"We obtained data for only 300 days but then spent a couple of years generating catalogs and images on an IBM 360 computer," said Beichman. "A lot of IPAC staff worked on processing the data on a daily basis."
IPAC was established on the Caltech campus as a collaboration between JPL and Caltech to host a range of US-based and international scientists interested in working with these revolutionary datasets. In fact, IRSA was one of the first electronic astronomical data archives. "NASA realized the catalogs and images were so rich that they should fund the community work with the data," said Beichman. "We would schedule visitors—there was no internet, no Zoom, no virtual work. If you wanted access to the data you had to come to Pasadena to work with our catalog and image processing tools and with our staff scientists who would work with you one-on-one to help you with your project."
A major contribution of IRAS and IPAC was demonstrating that reliable, well documented and science-ready data products can be made public within months of data being acquired on orbit.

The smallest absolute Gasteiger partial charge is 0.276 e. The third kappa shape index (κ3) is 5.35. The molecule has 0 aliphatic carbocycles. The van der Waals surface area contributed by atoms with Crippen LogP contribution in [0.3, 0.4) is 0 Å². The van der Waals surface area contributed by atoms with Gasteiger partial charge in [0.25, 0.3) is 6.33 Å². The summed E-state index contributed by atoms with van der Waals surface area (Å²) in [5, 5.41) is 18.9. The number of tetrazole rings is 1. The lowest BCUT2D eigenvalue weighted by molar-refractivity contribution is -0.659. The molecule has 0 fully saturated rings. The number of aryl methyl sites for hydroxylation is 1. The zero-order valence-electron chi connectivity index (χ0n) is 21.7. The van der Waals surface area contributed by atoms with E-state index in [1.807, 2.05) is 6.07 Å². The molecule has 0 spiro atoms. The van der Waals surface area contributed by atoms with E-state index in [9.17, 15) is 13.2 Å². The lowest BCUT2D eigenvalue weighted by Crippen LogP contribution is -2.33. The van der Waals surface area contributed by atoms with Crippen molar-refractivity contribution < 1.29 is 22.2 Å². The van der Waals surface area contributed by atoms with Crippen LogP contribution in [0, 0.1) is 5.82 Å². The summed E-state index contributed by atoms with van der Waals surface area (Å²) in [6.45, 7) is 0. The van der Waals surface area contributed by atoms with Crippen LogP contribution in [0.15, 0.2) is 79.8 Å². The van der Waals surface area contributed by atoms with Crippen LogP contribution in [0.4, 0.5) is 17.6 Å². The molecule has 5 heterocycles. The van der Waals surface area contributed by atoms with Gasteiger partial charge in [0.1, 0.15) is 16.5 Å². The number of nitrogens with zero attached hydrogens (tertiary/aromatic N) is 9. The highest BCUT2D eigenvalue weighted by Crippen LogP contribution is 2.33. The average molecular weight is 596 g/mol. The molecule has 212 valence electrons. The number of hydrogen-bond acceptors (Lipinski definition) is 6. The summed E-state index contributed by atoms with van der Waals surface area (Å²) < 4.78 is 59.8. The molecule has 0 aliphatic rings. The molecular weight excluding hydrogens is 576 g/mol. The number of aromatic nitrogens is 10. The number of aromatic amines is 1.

IPAC has since continued in its mission of enabling transformative research across many wavelengths, working with the research community, and supporting current and future missions in space and on the ground, but IRAS will always be remembered as the starting point of IPAC’s important role in supporting the US and international astronomical community.
"It's IRAS that put IPAC on the map," said Beichman. "For me, one of IRAS’s lasting legacies is working with such a great international team of scientists and engineers who made the mission and its data products possible. I am reminded of the speech in Shakepeare’s Henry V where the prince honors, ‘We few, we happy few, we band of brothers,’ who would fight together at Agincourt—or in our case, worked on IRAS.”